Future regulatory concerns over NFTs

While the push to adopt NFTs may continue to stay in the mainstream, the environmental impact of NFTs will continue to be a significant policy issue for governments to address within their respective regulatory frameworks, particularly if the NFT market continues to build primarily on the Ethereum network. One example of NFT carbon emissions can be seen in the example of French digital artist Joanie Lemercier, who cancelled his 2021 sale of six works after calculating that the ten-second sale would generate enough electricity to power his entire studio for two years. Additionally, organizations like the United Nations' Intergovernmental Panel on Climate Change (IPCC) continue to warn about the future of climate risks, calling out cryptocurrencies, and by default, the entire crypto ecosystem to include NFTs, as a potential growing global source of carbon emissions if electricity production is not decarbonized, according to an IPCC report released in April 2022.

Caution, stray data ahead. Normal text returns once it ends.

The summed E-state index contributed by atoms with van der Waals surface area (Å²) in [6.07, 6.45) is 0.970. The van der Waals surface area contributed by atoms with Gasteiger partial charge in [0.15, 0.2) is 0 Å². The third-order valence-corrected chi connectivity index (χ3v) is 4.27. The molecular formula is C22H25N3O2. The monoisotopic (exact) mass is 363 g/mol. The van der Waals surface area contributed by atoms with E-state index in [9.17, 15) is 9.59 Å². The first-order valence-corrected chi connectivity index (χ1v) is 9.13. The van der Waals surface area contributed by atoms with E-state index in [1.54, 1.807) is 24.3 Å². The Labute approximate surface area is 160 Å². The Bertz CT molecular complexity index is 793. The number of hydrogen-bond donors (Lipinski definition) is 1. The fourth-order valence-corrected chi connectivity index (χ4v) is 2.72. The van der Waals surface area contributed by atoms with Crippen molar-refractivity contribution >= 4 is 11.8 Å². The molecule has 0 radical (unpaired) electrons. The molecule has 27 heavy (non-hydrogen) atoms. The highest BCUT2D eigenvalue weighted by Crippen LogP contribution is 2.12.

Other regulatory concerns will continue to exist in the space as the British government steadily releases more information. Some policy concerns that NFT enthusiasts must keep an eye out for include consumer protections, anti-money laundering/Know Your Customer (AML/KYC) regulations, and disclosure agreements, among many others. 


Therefore, while a UK mint-backed NFT may not significantly move the needle in regards to policy adoption tailored towards wider acceptance of NFTs, this move will result in a corresponding flurry of interest by other regulating bodies in the EU and around the world. This decision by the Royal Mint will undoubtedly force other countries to declare their positions on NFT acceptance within their wider ecosystems, forcing a decision point to either begin iterations on regulations aimed at NFTs, or banning them from markets entirely. While overregulation will certainly stifle innovation, Britain's move to proactively deal with NFTs and their corresponding amount of secondary and tertiary issues does demonstrate a practical foot forward in ensuring that governmental policy can keep pace with the ever-changing crypto ecosystem.